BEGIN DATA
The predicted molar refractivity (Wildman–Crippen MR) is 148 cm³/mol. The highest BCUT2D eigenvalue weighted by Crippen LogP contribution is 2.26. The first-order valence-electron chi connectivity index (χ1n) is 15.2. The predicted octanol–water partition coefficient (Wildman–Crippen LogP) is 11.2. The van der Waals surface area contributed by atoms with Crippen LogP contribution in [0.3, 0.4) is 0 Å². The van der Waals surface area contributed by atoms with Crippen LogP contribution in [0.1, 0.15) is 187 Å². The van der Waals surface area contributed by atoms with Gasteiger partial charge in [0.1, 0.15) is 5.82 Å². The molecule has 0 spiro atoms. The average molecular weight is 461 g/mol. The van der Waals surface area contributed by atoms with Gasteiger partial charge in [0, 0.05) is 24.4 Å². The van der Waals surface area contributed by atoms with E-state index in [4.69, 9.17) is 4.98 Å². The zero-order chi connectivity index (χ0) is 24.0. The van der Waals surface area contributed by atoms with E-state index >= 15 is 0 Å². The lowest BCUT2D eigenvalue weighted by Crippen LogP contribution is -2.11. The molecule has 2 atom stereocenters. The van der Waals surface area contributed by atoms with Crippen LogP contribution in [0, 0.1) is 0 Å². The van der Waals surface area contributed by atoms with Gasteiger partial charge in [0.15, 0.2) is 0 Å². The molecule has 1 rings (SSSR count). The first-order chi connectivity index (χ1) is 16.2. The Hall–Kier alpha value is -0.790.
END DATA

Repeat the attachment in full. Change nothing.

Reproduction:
The predicted molar refractivity (Wildman–Crippen MR) is 148 cm³/mol. The highest BCUT2D eigenvalue weighted by Crippen LogP contribution is 2.26. The first-order valence-electron chi connectivity index (χ1n) is 15.2. The predicted octanol–water partition coefficient (Wildman–Crippen LogP) is 11.2. The van der Waals surface area contributed by atoms with Crippen LogP contribution in [0.3, 0.4) is 0 Å². The van der Waals surface area contributed by atoms with Crippen LogP contribution in [0.1, 0.15) is 187 Å². The van der Waals surface area contributed by atoms with Gasteiger partial charge in [0.1, 0.15) is 5.82 Å². The molecule has 0 spiro atoms. The average molecular weight is 461 g/mol. The van der Waals surface area contributed by atoms with Gasteiger partial charge in [0, 0.05) is 24.4 Å². The van der Waals surface area contributed by atoms with E-state index in [4.69, 9.17) is 4.98 Å². The zero-order chi connectivity index (χ0) is 24.0. The van der Waals surface area contributed by atoms with E-state index >= 15 is 0 Å². The lowest BCUT2D eigenvalue weighted by Crippen LogP contribution is -2.11. The molecule has 2 atom stereocenters. The van der Waals surface area contributed by atoms with Crippen LogP contribution in [0, 0.1) is 0 Å². The van der Waals surface area contributed by atoms with Gasteiger partial charge in [0.15, 0.2) is 0 Å². The molecule has 1 rings (SSSR count). The first-order chi connectivity index (χ1) is 16.2. The Hall–Kier alpha value is -0.790.